How to ride a bike in Chamonix.

Chamonix. It's got lifts and sun.

“There’s no such thing as a new idea”. A phrase well kent in magazine journalism. You pretty quickly wind through the various permutations of articles you can write about bikes and, unless you are a genuinely talented journalist (and if you are, then the $ ain’t in blethering ’bout bikes), you start repeating yourself.

Even this intro is a repeat of an intro I used in 2014 to explain why I was repeating myself.

This photo is a repeat from 2013. It was a really good ride though, and just look at those colours eh! Worth a repeat I'd say. Aig des Houches descent with Lorne and Spence, October 2013.

To save it getting too meta, I’m not going to repeat the rest of that article, instead I’m going to spear off on a new well trodden tangent.

The ‘how to’ article.

At least this one is covering newish ground. I don’t think anyone’s written a how to go play bike in Chamonix piece before. So, without further ado (as in I’m boring even myself now), here is all the info you wanted to know but couldn’t find on the crime-against-marketing that is the compagnie du mont blanc website.

You use lifts to ride this. And a bit of pedal too....but not too much if you take the right route. Somewhere above Vallorcine, August 2015.

Lifts.

These are the lifts you can take your bike on, you can find roughly when they are open here.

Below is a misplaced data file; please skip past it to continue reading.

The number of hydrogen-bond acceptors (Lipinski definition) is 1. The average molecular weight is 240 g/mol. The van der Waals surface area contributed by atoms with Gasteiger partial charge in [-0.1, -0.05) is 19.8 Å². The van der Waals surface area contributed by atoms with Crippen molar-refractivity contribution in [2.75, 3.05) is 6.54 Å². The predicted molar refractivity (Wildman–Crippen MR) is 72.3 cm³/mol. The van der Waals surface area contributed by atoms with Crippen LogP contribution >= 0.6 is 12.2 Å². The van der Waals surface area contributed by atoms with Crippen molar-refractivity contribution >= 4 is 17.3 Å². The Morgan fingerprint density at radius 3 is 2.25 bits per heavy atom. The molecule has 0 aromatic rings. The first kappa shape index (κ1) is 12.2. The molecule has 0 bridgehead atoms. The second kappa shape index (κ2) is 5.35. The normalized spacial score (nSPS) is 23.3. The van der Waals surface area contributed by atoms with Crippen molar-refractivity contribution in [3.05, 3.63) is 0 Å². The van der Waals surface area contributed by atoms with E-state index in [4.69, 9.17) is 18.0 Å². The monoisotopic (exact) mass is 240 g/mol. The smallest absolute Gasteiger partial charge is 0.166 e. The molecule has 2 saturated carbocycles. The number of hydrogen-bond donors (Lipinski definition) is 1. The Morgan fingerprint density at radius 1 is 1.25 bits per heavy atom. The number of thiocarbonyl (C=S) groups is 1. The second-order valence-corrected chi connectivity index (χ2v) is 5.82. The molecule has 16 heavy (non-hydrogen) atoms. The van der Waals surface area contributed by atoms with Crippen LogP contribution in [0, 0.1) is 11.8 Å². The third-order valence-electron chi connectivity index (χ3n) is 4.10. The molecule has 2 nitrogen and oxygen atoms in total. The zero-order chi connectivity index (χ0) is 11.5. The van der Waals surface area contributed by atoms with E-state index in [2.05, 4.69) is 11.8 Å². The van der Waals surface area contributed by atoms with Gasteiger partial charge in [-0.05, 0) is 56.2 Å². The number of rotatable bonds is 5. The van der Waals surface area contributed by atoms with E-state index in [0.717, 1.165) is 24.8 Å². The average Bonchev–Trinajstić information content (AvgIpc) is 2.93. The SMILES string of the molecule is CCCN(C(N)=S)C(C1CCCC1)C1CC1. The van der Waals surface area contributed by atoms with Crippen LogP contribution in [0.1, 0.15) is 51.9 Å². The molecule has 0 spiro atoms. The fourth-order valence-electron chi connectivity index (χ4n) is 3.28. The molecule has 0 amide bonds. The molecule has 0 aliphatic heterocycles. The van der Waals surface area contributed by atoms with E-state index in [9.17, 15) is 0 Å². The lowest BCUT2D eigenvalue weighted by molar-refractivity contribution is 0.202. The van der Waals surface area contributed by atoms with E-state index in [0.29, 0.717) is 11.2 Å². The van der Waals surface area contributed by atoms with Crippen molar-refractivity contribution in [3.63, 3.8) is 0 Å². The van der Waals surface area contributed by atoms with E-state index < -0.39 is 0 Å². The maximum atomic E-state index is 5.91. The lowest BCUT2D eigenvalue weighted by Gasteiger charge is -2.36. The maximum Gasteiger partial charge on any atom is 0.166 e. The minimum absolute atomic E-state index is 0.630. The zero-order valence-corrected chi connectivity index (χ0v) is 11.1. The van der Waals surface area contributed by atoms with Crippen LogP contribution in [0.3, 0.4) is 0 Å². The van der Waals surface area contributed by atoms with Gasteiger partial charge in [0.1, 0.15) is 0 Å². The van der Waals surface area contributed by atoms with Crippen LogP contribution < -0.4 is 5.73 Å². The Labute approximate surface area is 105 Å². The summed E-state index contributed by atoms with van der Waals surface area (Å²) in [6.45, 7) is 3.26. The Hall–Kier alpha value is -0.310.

Le Tour/ Vallorcine: Lift info here Mellow angled flowy riding on the whole, with some great stuff down into Switzerland

Grands Montets: Lift info here Limited riding, but some good trails worth a look none the less. Limited is a relative term in Chamonix after all. A wee fly in the ointment. The GM lift burnt down in autumn 2018 and is not scheduled to be rebuilt until 2020 or later. We wait with baited breath to see if the Plan Joran lift opens for bikes….

Flegere: Lift info here If you don’t like rocks, tech, or big views you’re unlikely to enjoy Flegere.

Brevent: Lift info here There is a LOT of riding from Brevent, but it’s all on the steeper, more technical side of things.

Les Houches: Lift info here The much overlooked, underappreciated hotspot of Chamonix biking. Huge amounts of trails with more being added all the time and also the gateway to the larger Portes du Mont Blanc area.

Tramway du Mont Blanc: Lift info here 100 year old lift infrastructure that works great for bikes, getting you back into the Chamonix valley

Then, not actually Chamonix, but covered by the “unlimited” Chamonix lift pass as well as the local lift passes you have:

Mont d’Arbois Petite Fontaine & Rochebrune: Lift info here The Portes du Mont Blanc are a bit like the whole Les Gets/Morzine area, but without any people and only a couple of purpose built trails.

Jaillet: Lift info here Riding out of Megeve, and with a maze of great trails underneath it.

Bettex St Gervais: Lift info here Home to one of the best greeny/blue flow trails in the alps.